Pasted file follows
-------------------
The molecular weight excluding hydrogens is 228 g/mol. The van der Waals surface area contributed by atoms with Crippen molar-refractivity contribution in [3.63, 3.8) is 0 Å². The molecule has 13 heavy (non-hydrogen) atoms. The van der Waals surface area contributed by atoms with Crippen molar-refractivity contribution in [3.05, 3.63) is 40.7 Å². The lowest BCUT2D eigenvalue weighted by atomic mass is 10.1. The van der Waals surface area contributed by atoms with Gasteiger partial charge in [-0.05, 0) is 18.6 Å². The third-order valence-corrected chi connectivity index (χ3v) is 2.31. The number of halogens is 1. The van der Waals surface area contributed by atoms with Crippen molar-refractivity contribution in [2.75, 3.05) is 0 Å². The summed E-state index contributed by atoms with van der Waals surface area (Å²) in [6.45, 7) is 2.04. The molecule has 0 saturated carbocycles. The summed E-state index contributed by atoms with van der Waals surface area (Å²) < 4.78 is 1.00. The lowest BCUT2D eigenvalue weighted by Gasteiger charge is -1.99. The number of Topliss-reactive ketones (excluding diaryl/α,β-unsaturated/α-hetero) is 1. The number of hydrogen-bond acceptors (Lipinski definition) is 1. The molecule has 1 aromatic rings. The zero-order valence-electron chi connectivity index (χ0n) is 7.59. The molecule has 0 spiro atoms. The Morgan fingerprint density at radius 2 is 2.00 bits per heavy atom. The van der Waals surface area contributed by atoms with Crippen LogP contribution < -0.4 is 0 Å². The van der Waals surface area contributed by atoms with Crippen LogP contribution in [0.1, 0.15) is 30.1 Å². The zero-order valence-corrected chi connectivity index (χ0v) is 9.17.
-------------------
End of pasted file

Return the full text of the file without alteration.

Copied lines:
The molecular weight excluding hydrogens is 228 g/mol. The van der Waals surface area contributed by atoms with Crippen molar-refractivity contribution in [3.63, 3.8) is 0 Å². The molecule has 13 heavy (non-hydrogen) atoms. The van der Waals surface area contributed by atoms with Crippen molar-refractivity contribution in [3.05, 3.63) is 40.7 Å². The lowest BCUT2D eigenvalue weighted by atomic mass is 10.1. The van der Waals surface area contributed by atoms with Gasteiger partial charge in [-0.05, 0) is 18.6 Å². The third-order valence-corrected chi connectivity index (χ3v) is 2.31. The number of halogens is 1. The van der Waals surface area contributed by atoms with Crippen molar-refractivity contribution in [2.75, 3.05) is 0 Å². The summed E-state index contributed by atoms with van der Waals surface area (Å²) in [6.45, 7) is 2.04. The molecule has 0 saturated carbocycles. The summed E-state index contributed by atoms with van der Waals surface area (Å²) < 4.78 is 1.00. The lowest BCUT2D eigenvalue weighted by Gasteiger charge is -1.99. The number of Topliss-reactive ketones (excluding diaryl/α,β-unsaturated/α-hetero) is 1. The number of hydrogen-bond acceptors (Lipinski definition) is 1. The molecule has 1 aromatic rings. The zero-order valence-electron chi connectivity index (χ0n) is 7.59. The molecule has 0 spiro atoms. The Morgan fingerprint density at radius 2 is 2.00 bits per heavy atom. The van der Waals surface area contributed by atoms with Crippen LogP contribution < -0.4 is 0 Å². The van der Waals surface area contributed by atoms with Crippen LogP contribution in [0.1, 0.15) is 30.1 Å². The zero-order valence-corrected chi connectivity index (χ0v) is 9.17.